When it comes to electric vehicles becoming the norm, many people scoff at the idea of having to plug in their cars and wait around for the batteries to recharge. But Tesla CEO Elon Musk may have a solution in the form of a next-gen Supercharger capable of recharging a Tesla vehicle battery in mere seconds. Over the weekend, Musk hinted (on Twitter, of course) that the Supercharger V3 would serve up at least 350 kW, which is more than twice the output of current Superchargers on the Tesla network.
The teasing began when another Twitter user asked Tesla‘s head idea man when solar panels would be installed on the existing Supercharger stations, to which Musk said, “There are some installed already, but full rollout really needs Supercharger V3 and Powerpack V2, plus SolarCity. Pieces now in place.” When Electrek writer Fred Lambert wondered whether the V3 chargers would hit the 350 kW mark, Musk laughed it off, implying he may have something even more powerful in mind. “A mere 350 kW … what are you referring to, a children’s toy?” Musk tweeted in response.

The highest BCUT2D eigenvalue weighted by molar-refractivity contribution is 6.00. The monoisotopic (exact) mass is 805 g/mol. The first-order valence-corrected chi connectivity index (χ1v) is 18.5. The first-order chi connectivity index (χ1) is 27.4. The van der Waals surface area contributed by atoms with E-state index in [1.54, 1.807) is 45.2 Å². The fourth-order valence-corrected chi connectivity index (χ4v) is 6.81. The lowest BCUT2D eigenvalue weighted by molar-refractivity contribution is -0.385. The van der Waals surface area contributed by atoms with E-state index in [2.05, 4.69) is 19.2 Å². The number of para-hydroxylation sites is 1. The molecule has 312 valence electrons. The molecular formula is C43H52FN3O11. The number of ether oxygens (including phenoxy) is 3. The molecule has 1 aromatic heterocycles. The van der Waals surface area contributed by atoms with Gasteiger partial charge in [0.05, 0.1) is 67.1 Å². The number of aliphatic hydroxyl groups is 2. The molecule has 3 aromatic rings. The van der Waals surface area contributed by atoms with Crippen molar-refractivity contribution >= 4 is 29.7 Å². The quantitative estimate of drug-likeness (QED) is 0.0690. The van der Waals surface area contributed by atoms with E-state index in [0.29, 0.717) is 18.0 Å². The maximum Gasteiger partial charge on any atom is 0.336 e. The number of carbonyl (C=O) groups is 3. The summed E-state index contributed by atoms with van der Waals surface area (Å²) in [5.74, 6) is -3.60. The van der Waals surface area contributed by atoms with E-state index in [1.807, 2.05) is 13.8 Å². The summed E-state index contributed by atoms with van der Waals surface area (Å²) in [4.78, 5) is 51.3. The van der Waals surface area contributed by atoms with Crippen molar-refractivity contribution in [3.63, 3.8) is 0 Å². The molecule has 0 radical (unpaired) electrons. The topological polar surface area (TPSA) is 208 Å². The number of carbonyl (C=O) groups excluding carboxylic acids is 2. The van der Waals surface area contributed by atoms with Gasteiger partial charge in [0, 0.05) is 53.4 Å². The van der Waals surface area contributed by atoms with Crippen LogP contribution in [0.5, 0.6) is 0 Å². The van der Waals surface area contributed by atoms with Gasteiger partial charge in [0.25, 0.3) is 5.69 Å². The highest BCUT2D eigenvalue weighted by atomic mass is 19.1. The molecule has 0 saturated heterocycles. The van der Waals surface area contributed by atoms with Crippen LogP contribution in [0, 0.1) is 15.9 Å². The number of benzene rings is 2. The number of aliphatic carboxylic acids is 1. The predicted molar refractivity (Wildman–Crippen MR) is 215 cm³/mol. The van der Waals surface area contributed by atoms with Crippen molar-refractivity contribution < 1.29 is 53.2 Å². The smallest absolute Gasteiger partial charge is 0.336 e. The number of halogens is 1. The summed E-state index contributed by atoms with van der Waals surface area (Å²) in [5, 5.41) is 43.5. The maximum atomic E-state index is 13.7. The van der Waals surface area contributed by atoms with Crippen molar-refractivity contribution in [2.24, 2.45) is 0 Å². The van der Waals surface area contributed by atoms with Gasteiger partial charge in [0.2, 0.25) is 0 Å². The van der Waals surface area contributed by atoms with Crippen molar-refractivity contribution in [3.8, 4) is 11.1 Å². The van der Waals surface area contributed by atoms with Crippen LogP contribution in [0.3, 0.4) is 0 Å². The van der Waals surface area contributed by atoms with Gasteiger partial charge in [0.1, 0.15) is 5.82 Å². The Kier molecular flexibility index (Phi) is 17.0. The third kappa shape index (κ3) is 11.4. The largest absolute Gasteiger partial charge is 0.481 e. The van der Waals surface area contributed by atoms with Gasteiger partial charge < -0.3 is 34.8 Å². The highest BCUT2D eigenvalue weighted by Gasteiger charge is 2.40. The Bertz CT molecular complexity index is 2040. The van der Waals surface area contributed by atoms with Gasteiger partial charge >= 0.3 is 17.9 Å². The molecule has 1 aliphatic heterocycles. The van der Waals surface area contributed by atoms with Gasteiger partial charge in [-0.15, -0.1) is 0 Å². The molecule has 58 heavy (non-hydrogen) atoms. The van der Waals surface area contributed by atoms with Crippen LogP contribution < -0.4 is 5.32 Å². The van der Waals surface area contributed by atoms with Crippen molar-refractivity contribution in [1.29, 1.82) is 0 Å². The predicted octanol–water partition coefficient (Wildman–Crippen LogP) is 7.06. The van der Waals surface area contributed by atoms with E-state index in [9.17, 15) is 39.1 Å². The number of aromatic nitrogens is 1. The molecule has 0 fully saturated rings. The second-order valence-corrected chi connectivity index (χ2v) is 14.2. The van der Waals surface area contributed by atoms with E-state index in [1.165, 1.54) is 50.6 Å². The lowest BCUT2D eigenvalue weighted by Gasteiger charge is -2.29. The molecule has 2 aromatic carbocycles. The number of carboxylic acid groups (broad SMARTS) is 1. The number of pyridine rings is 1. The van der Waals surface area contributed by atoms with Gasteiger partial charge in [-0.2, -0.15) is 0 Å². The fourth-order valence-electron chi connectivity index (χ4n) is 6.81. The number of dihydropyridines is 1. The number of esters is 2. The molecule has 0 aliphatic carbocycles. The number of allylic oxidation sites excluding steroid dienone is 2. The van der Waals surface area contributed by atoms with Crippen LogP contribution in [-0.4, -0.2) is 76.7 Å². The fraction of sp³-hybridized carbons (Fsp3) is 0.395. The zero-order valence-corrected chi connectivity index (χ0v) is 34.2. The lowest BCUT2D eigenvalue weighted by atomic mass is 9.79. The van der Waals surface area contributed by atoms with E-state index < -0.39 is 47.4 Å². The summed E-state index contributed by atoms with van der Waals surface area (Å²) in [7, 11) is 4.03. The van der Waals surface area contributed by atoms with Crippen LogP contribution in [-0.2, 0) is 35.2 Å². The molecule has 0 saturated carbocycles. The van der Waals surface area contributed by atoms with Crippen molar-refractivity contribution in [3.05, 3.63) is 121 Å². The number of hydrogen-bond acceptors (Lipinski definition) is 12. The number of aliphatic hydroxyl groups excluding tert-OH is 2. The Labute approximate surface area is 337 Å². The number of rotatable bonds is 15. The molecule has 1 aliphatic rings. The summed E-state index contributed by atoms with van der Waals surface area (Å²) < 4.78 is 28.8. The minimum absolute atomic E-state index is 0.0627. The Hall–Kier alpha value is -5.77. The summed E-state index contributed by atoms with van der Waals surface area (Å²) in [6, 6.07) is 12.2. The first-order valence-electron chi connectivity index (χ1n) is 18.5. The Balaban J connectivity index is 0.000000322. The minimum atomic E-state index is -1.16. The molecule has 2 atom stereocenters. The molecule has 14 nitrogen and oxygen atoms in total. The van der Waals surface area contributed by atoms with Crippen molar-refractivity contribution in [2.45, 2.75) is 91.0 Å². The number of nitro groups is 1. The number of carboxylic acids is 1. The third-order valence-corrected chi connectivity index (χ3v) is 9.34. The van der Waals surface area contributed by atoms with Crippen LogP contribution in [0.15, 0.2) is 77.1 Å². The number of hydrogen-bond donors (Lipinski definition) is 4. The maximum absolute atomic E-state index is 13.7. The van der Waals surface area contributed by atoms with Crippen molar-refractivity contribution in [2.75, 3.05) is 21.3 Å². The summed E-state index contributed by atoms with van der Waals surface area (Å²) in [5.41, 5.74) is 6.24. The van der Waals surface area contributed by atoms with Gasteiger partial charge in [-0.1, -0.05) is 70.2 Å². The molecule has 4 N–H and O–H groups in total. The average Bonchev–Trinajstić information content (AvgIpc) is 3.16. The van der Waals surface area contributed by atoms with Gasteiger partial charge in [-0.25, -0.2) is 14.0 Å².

Tesla’s current Superchargers are already the fastest electric car battery-charging units on the planet, capable of recharging a car battery in minutes rather than hours, but there is always room for improvement. The current Superchargers top out at 150 kW, so if V3 can offer up 350 kW (or more, as Musk may have been suggesting), Tesla drivers won’t have to wait around while their car batteries get juiced up. Instead, the new Superchargers could potentially be capable of charging the batteries in just a few seconds, a practice recently named “flash charging.” If such charging speeds could be obtained without sacrificing performance, Tesla drivers will be able to recoup tons of time, especially on long-distance journeys.
And, if the Supercharger V3 is installed at stations across the US, a cross-country Tesla road trip will be even faster. Given how eager some Tesla drivers are to set records, we bet it will only take a few days after the install until someone beats the current coast-to-coast record.